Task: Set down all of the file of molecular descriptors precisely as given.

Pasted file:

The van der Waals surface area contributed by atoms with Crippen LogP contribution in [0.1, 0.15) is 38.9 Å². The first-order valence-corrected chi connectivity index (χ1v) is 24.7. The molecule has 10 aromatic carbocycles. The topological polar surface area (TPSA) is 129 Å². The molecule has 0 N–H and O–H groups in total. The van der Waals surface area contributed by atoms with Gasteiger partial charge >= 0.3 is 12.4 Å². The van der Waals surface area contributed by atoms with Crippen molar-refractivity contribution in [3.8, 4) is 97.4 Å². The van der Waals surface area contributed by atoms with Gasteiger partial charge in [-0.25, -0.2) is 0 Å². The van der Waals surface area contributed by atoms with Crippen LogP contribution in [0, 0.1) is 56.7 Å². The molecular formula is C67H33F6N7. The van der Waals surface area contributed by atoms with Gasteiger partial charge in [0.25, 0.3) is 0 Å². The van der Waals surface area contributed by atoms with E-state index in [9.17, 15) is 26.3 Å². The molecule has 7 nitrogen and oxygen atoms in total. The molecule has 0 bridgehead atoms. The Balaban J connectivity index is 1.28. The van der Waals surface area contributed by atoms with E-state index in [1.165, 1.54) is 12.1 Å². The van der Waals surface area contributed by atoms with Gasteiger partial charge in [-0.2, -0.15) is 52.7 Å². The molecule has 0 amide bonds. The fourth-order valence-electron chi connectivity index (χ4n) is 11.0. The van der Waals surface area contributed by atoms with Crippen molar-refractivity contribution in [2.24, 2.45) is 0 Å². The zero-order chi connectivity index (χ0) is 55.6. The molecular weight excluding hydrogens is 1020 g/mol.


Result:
The van der Waals surface area contributed by atoms with Crippen LogP contribution in [0.1, 0.15) is 38.9 Å². The first-order valence-corrected chi connectivity index (χ1v) is 24.7. The molecule has 10 aromatic carbocycles. The topological polar surface area (TPSA) is 129 Å². The molecule has 0 N–H and O–H groups in total. The van der Waals surface area contributed by atoms with Gasteiger partial charge >= 0.3 is 12.4 Å². The van der Waals surface area contributed by atoms with Crippen molar-refractivity contribution in [3.8, 4) is 97.4 Å². The van der Waals surface area contributed by atoms with Gasteiger partial charge in [-0.25, -0.2) is 0 Å². The van der Waals surface area contributed by atoms with Crippen LogP contribution in [0, 0.1) is 56.7 Å². The molecular formula is C67H33F6N7. The van der Waals surface area contributed by atoms with Gasteiger partial charge in [0.25, 0.3) is 0 Å². The van der Waals surface area contributed by atoms with E-state index in [9.17, 15) is 26.3 Å². The molecule has 7 nitrogen and oxygen atoms in total. The molecule has 0 bridgehead atoms. The Balaban J connectivity index is 1.28. The van der Waals surface area contributed by atoms with E-state index in [1.165, 1.54) is 12.1 Å². The van der Waals surface area contributed by atoms with Gasteiger partial charge in [-0.2, -0.15) is 52.7 Å². The molecule has 0 amide bonds. The fourth-order valence-electron chi connectivity index (χ4n) is 11.0. The van der Waals surface area contributed by atoms with Crippen molar-refractivity contribution in [2.24, 2.45) is 0 Å². The zero-order chi connectivity index (χ0) is 55.6. The molecular weight excluding hydrogens is 1020 g/mol.